[ ] "We don't need to port to Linux, they are buying our game nevertheless. And we don't need to support the people buying for Proton, we never promised them anything."
Liam Dawe 11 Feb, 2020
Quoting: toorAre they not morally engaged as they white list a game? I would expect a white listed game to work, and if it doesn't, that they would kind of make it a priority to get it to work again.
On the other hand, for other games you are on your own in theory. That's what I have been thinking about it.

I still prefere that they focus on performance and compatibility in general though
Valve never made any claims about what they support. Edit: In fact, their original announcement made it clear nothing would be marked as supported during the Beta (and it never left Beta).

Part of the reason I tried to get an interview but it didn't go anywhere sadly. They have their two-hour refund window, and that's how they can get around the initial "oh it doesn't start" - but if it breaks after you've played a while - we have to wait on updates to Proton.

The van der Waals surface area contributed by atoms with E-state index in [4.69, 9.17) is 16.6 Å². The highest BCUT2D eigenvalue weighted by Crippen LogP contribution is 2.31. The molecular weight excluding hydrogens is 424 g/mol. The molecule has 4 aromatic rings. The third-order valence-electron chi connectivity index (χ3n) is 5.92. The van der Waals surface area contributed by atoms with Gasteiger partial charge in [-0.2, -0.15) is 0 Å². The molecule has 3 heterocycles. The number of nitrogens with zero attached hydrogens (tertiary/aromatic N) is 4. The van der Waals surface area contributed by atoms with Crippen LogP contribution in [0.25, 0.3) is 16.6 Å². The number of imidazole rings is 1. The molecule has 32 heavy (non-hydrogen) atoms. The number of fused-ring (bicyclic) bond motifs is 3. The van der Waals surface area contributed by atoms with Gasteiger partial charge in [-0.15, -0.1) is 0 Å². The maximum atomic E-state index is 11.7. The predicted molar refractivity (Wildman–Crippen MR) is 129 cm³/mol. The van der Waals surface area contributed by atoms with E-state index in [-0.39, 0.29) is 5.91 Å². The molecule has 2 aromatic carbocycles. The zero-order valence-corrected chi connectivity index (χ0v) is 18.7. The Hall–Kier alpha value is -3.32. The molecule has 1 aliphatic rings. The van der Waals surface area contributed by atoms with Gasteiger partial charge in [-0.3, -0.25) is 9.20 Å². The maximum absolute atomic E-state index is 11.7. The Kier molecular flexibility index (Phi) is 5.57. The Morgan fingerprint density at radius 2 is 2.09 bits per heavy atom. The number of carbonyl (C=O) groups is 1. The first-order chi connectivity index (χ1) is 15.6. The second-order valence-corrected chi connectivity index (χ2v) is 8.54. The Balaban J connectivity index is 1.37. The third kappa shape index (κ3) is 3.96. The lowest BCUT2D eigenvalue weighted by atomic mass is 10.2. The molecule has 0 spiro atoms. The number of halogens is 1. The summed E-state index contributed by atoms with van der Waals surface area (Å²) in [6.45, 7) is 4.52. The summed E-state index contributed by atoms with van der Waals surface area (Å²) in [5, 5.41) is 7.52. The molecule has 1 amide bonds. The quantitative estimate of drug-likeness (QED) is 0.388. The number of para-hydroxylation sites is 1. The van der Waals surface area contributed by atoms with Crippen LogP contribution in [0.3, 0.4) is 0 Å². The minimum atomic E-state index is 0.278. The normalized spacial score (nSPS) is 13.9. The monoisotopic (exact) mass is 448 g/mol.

Last edited by Liam Dawe on 11 February 2020 at 9:29 am UTC
Geppeto35 11 Feb, 2020
...And there are people that only buy games that works on linux by ethics (interoperability, freedoom of choice, foss support, etc.) and with the aim to switch on only-linux but play them mostly on windows because virtual machine and dual-boots still suck. For example, I know some people with different OS on laptop and desktop for who a game working on linux or mac is essential for few hours when moving even if they mostly play on their desktop windows.

The only real measure would be to tick a box when buying mentioning why we are buying those games, and we may have an access to a "by default" of those ticked boxes in our profile.
Those boxes should be:
drm-free; linux, mac, windows-only (you can tick all the 3 boxes ;) ); independent studio versus big editor;

...and even (if not my main cup of tea) nationality of the studio (for offshoring and so on)

It will also demonstrate may-be that the current situation if not the one desired by consumers ;)
Alm888 11 Feb, 2020
Honestly, I don't see a problem here.